"Worse is better" is a belief, not a fact - Haskell

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Sridhar Ratnakumar

So, Haskell, I conclude: it was definitely worth my time, even if it had only been so I can understand PL research papers. I can wholeheartedly endorse you learning it as well. But I'm sad to say I don't imagine myself basing a new major project (or company) around it.

Strangely lately I've been writing a lot of code in Go, which seems to have attracted a lot of other people I know. I think of the Go language as sort of the anti-Haskell: visually ugly, semantically warty, written with apparently little regard for the state of the art in research — but on the other hand, incredibly pragmatic throughout. A shining example of worse is better.

http://neugierig.org/software/blog/2011/10/why-not-haskell.html

James King

That is an odd opinion. "Warty" semantics make Go more pragmatic than Haskell?

James King

That's a valid trade-off but to categorically exclude Haskell even when what you need is a language with Haskell's features seems premature.

James King

Haskell is incredibly pragmatic throughout. Maybe we need more blog posts and articles about the practical aspects of Haskell.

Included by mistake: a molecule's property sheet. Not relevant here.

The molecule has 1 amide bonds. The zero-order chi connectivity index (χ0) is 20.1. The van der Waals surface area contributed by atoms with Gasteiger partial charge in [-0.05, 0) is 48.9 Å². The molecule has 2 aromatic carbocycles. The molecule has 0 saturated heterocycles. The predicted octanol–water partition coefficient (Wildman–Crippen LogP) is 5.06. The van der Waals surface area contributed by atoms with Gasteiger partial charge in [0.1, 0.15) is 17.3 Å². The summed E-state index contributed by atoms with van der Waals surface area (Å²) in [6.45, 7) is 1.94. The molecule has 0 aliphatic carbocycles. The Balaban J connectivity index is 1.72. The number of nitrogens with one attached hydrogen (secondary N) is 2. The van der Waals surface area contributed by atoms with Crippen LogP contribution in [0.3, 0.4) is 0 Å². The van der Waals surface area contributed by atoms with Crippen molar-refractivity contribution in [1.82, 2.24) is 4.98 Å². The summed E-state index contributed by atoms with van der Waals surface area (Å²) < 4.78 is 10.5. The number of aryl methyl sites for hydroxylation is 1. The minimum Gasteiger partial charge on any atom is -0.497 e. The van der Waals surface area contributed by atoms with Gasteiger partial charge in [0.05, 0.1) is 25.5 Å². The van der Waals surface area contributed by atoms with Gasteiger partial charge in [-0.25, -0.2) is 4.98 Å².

James King

I find that even terribly written, no good, down and dirty Haskell is easier to work with and refactor into a clean, maintainable program than the same in C++...

Asad Saeeduddin

I wonder what the golang circle on that diagram would look like

Hazem

It's worth mentioning that this post is from 2011. I don't know about the state of Haskell back then (specifically in terms of tooling/libraries/docs), but Go was still new and shiny when the author made this post (Go first appeared in 2009) and that may have had an influence on the conclusion of the post.

Joel McCracken

a lot will have changed

Joel McCracken

"... compile it due to the "DLL hell" that is package versioning of Hackage" solved with stack and maybe cabal sanboxes, depending upon things

Joel McCracken

so one thing in my philosophy to add to this is that getting started with a new tech on a project is largely a function of how familiar that tech is

Joel McCracken

and getting familiar is a one time const

Joel McCracken

whereas maintenance pain is an ongoing problem

Joel McCracken

But, i can easily imagine being familar-enough with enough of haskell to make it faster to prototype in than say ruby

James King

I like using Haskell for prototyping now more than say, Javascript or Python, because I spend less time worrying about defined-ness or duck typing and more time on the actual problem.

James King

Asad Saeeduddin said:

I wonder what the golang circle on that diagram would look like

I'd imagine the circles would be inverted.

( code written in go (code that works) )

James King

But to be less snarky... it took a while to get comfortable enough with Haskell to use it for rapid prototyping. As it does with pretty much any language you haven't been using and practicing with for years.

TheMatten

It does require more principled approach to prototyping though - you can't really mash random blobs of POC code together, instead you may need to take more top-down approach... unless you use -fdefer-type-errors :big_smile: